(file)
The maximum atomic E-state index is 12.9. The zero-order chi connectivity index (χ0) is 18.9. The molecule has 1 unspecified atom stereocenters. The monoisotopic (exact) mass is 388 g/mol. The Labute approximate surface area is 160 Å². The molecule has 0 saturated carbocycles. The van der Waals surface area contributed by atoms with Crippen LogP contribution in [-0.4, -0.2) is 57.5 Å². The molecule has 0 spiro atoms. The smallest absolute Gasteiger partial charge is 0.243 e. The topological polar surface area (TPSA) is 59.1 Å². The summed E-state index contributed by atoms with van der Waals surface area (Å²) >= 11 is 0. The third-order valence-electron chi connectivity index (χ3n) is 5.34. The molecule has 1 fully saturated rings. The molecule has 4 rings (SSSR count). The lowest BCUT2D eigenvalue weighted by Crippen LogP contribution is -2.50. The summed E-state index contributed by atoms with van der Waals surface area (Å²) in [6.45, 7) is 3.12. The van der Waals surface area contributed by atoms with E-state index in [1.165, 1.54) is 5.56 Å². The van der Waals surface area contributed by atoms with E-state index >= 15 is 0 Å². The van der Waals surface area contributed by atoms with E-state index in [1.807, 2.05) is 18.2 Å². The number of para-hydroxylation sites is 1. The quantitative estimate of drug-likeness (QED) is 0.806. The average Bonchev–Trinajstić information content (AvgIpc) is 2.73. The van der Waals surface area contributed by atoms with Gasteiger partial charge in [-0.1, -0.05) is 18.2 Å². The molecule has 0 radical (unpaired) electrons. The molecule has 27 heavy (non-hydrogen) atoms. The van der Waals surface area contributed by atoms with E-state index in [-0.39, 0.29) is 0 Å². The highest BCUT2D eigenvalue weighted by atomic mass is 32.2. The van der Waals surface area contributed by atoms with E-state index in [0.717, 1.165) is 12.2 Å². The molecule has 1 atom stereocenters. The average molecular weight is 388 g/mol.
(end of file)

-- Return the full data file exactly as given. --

The maximum atomic E-state index is 12.9. The zero-order chi connectivity index (χ0) is 18.9. The molecule has 1 unspecified atom stereocenters. The monoisotopic (exact) mass is 388 g/mol. The Labute approximate surface area is 160 Å². The molecule has 0 saturated carbocycles. The van der Waals surface area contributed by atoms with Crippen LogP contribution in [-0.4, -0.2) is 57.5 Å². The molecule has 0 spiro atoms. The smallest absolute Gasteiger partial charge is 0.243 e. The topological polar surface area (TPSA) is 59.1 Å². The summed E-state index contributed by atoms with van der Waals surface area (Å²) >= 11 is 0. The third-order valence-electron chi connectivity index (χ3n) is 5.34. The molecule has 1 fully saturated rings. The molecule has 4 rings (SSSR count). The lowest BCUT2D eigenvalue weighted by Crippen LogP contribution is -2.50. The summed E-state index contributed by atoms with van der Waals surface area (Å²) in [6.45, 7) is 3.12. The van der Waals surface area contributed by atoms with E-state index in [1.165, 1.54) is 5.56 Å². The van der Waals surface area contributed by atoms with E-state index >= 15 is 0 Å². The van der Waals surface area contributed by atoms with E-state index in [1.807, 2.05) is 18.2 Å². The number of para-hydroxylation sites is 1. The quantitative estimate of drug-likeness (QED) is 0.806. The average Bonchev–Trinajstić information content (AvgIpc) is 2.73. The van der Waals surface area contributed by atoms with Gasteiger partial charge in [-0.1, -0.05) is 18.2 Å². The molecule has 0 radical (unpaired) electrons. The molecule has 27 heavy (non-hydrogen) atoms. The van der Waals surface area contributed by atoms with E-state index in [-0.39, 0.29) is 0 Å². The highest BCUT2D eigenvalue weighted by atomic mass is 32.2. The van der Waals surface area contributed by atoms with E-state index in [0.717, 1.165) is 12.2 Å². The molecule has 1 atom stereocenters. The average molecular weight is 388 g/mol.